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I want to branch from master and immediately create an empty Pull Request to discuss implementation details of a specific feature.

After selecting my branch and clicking "Pull Request", Github claims "Nothing to Compare" and doesn't offer any "Create Pull Request" button.

Github's own documentation on Flow states (click the right-arrow twice):

You can open a Pull Request at any point during the development process: when you have little or no code but want to share some screenshots or general ideas, when you're stuck and need help or advice, or when you're ready for someone to review your work.

But their own documentation on Pull Requests here states:

Pull requests can only be opened if there are differences between your branch and the upstream branch

I would like to utilise Github collaboration features with my team prior to committing changes to code. As we understand it, Pull Requests are for code changes and discussion of implementation details (ie: the "solution"), while Issues are higher level, for discussing features/bugs (ie: the "problem").

Am I misunderstanding these things?

Edit:

Apparently I can circumvent the process by changing the branch with an empty commit:

git commit --allow-empty -m "make pull request"

but I am trying to better understand why my (default) decision to create an empty PR was wrong in the first place, and why their documentation appears contradictory. Is there a strict "discuss code explicitly in PRs" policy or similar? Is this a contentious issue?

Update

Github have released Draft Pull Requests, but (alas) they can't be created if the 2 branches are identical.

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  • 2
    For what it's worth, this is a GitHub thing and has nothing to do with Git itself.
    – torek
    Commented Oct 5, 2017 at 4:47
  • 1
    @torek Some would say GitHub has a lot to do with git. Commented Oct 5, 2017 at 6:45
  • 1
    It's the discussion part (the conversation and email generation that GitHub does) that's quite unconnected to Git. That's a significant part of how GitHub "adds value", as the marketing-speak goes. If anything this should be helpful to your issue with them, since creating a code-less pull request would mean more "added value", and not being able to do that means less.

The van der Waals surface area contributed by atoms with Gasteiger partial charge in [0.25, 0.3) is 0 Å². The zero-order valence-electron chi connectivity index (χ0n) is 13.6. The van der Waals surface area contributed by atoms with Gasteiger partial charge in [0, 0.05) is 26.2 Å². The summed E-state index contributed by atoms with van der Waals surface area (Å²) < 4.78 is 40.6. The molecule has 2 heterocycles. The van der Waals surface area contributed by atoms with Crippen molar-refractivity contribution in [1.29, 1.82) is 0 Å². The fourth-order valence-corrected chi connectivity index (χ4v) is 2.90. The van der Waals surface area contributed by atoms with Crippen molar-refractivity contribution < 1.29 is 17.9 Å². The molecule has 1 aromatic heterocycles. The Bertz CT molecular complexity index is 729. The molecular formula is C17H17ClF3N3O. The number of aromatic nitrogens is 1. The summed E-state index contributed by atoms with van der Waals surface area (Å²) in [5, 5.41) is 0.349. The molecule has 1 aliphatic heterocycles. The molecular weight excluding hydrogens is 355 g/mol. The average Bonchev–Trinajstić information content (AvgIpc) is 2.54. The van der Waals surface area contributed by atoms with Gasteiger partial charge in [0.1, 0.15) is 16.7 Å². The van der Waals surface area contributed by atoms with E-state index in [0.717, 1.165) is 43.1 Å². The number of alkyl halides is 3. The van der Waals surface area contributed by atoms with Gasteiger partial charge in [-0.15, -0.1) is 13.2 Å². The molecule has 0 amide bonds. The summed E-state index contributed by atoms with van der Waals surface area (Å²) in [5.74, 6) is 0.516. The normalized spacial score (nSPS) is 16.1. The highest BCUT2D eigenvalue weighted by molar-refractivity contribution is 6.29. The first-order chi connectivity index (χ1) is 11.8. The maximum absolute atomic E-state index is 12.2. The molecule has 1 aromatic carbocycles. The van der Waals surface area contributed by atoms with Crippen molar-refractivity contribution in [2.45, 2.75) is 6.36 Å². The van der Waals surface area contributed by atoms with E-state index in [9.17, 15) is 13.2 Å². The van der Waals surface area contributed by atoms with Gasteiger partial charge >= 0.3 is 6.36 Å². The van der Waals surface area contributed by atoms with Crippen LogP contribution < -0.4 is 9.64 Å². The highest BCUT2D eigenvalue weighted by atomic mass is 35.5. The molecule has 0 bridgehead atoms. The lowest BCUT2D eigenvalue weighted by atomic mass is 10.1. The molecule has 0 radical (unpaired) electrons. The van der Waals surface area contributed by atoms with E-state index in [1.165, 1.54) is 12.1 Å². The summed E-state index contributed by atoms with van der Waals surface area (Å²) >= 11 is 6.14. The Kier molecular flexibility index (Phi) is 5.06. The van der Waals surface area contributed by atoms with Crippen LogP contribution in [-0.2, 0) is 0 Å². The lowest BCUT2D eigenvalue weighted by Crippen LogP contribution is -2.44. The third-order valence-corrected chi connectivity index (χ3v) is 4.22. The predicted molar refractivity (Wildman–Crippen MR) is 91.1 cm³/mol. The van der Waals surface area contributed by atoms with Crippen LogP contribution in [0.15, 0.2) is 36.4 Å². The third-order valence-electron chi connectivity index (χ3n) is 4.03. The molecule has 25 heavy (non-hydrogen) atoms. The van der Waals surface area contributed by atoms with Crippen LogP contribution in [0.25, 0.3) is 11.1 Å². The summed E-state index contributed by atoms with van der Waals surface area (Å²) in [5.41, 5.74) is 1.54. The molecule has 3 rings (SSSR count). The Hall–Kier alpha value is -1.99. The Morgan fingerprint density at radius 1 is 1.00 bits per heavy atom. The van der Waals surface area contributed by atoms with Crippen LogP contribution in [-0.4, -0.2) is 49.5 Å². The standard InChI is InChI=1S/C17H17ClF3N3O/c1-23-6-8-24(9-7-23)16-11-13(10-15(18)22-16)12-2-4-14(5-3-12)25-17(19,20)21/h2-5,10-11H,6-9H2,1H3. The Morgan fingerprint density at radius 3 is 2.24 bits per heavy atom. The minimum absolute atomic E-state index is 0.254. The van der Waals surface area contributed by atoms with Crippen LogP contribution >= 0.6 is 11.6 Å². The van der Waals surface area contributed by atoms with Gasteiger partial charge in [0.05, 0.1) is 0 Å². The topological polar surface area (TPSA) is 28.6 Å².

– torek
    Commented Oct 5, 2017 at 14:57
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    Nice trick with the --allow-empty! Commented Jan 16, 2018 at 16:48
  • 1
    --allow-empty also helped me! Just FYI, you can post an answer to your own post and accept it 🙂 Commented Oct 6, 2022 at 21:41

1 Answer 1

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The documentation talking about "no code" dates from... December 2013:

enter image description here

It is possible they changed their policy in the official documentation, which is up-to-date and apply to github.com as well as GitHub Enterprise.
So you might want to contact GitHub support to mention this inaccuracy.

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  • Interestingly, while I haven't heard back from Github yet, the "Last Updated" on that article is now Nov 30, 2017, and it still claims "little or no code". Commented Feb 13, 2018 at 19:45

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